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  • Updated 08.31.2020
  • Released 09.09.2019
  • Expires For CME 08.31.2023

Myositis and cancer

Introduction

Overview

There is a well-recognized association between cancer and myositis, mainly seen in classic dermatomyositis, amyopathic dermatomyositis, and immune-mediated necrotizing myopathy.

Idiopathic inflammatory myopathies, referred to as “myositis”, can be associated with cancer. Classic dermatomyositis, amyopathic dermatomyositis, and, to lesser extent, polymyositis are the most highly affected myositis phenotypes, whereas immune-mediated necrotizing myopathy has been linked to cancer as a paraneoplastic phenomenon. Cancer-associated myositis is defined as the concomitant presence of the 2 diseases within a 3-year period. However, a paraneoplastic pattern—that is, when cancer abates, myositis disappears and when malignancy recurs, myositis returns—is not always observed.

Key points

• The myositis phenotype most often associated with cancer is dermatomyositis.

• The temporal criterion (cancer and myositis diagnosed within 3 years) is mandatory for the diagnosis of cancer-associated myositis.

• EUCLIDES (epidemiological useful clinical-laboratory-imaging development screening) is a proposed strategy for cancer screening in patients with myositis.

• The outcome of cancer-associated myositis depends more on the cancer than on the myositis.

• Close collaboration between the myositis-treating physician and oncologist is essential for optimal management of patients with cancer-associated myositis.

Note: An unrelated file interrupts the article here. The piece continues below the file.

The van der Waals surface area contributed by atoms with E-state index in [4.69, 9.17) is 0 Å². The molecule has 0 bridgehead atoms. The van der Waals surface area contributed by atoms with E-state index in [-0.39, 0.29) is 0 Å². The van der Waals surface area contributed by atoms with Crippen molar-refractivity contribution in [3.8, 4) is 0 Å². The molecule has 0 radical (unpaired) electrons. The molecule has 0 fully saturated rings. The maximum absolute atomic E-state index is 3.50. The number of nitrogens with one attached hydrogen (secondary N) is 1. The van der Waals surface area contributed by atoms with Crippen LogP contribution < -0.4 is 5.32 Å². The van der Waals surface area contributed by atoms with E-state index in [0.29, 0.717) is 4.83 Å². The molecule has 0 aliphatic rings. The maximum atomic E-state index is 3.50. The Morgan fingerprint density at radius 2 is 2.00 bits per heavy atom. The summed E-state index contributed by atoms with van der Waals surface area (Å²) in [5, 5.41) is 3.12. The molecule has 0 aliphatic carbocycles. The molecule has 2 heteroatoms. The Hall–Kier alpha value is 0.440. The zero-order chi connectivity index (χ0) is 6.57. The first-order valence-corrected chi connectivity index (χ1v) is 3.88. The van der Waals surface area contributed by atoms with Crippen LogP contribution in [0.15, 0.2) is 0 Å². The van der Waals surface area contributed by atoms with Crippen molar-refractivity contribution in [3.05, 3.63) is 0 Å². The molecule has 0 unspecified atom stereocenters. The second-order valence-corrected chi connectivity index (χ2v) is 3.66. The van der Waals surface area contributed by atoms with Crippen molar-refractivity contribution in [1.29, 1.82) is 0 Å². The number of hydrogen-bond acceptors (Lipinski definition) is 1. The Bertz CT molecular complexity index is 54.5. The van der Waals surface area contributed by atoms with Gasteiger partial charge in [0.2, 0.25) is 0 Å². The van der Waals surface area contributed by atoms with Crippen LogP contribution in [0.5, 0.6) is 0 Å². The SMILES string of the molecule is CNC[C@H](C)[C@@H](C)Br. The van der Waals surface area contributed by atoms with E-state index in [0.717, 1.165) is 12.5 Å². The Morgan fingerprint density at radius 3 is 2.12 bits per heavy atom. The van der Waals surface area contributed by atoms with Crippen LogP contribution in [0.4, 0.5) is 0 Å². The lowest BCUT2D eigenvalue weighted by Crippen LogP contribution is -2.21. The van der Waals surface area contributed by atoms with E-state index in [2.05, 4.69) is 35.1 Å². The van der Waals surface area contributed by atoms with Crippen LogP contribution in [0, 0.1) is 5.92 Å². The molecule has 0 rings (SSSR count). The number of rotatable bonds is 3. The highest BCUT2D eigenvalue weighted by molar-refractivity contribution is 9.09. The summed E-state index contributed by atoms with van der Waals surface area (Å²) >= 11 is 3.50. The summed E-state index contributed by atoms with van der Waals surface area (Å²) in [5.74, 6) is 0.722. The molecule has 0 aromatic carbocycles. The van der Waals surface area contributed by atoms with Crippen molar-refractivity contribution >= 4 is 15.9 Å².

Historical note and terminology

Idiopathic inflammatory myopathies, generally referred to as myositis, are a heterogenous group of diseases, systemic in nature and likely of autoimmune origin, characterized by an inflammatory infiltrate in muscle specimens (06). Five myositis phenotypes are currently recognized (23): dermatomyositis, which, when muscle symptoms are absent, is called amyopathic dermatomyositis; polymyositis, currently considered a rare condition and an exclusion diagnosis; necrotizing myopathy, which is mainly immune-mediated; sporadic inclusion body myositis; and overlap myositis, which includes the rare antisynthetase syndrome, manifesting as myositis, interstitial lung disease, and arthritis, among other features.

Myositis was first described in the late 19th century (30; 15) and its association with malignancy was reported some years later (13; 27; 15). In the first classification of inflammatory myopathies (03), the authors established the criteria for polymyositis and dermatomyositis and recognized that an association between cancer and myositis was clearly found in some patients, mainly those with dermatomyositis. Well-conducted epidemiological studies found that dermatomyositis is the myositis phenotype most often associated with cancer, with polymyositis involved to a lesser extent (26; 04; 11). Unfortunately, studies focused on other myositis phenotypes are scarce and often of poor quality. A few observational or cohort studies have reported a higher risk of cancer relative to the general population in patients with immune-mediated necrotizing myopathy, particularly those without autoantibodies, and a weaker association in those with antibodies against 3-hydroxy-3-methylglutaryl coenzyme A (anti-HMGCR) (02).

Current recommendations advocate taking into consideration the span of time between the 2 conditions to establish an association. A period of 3 years is now generally accepted; that is, cancer occurring within 3 years of the myositis diagnosis (29).

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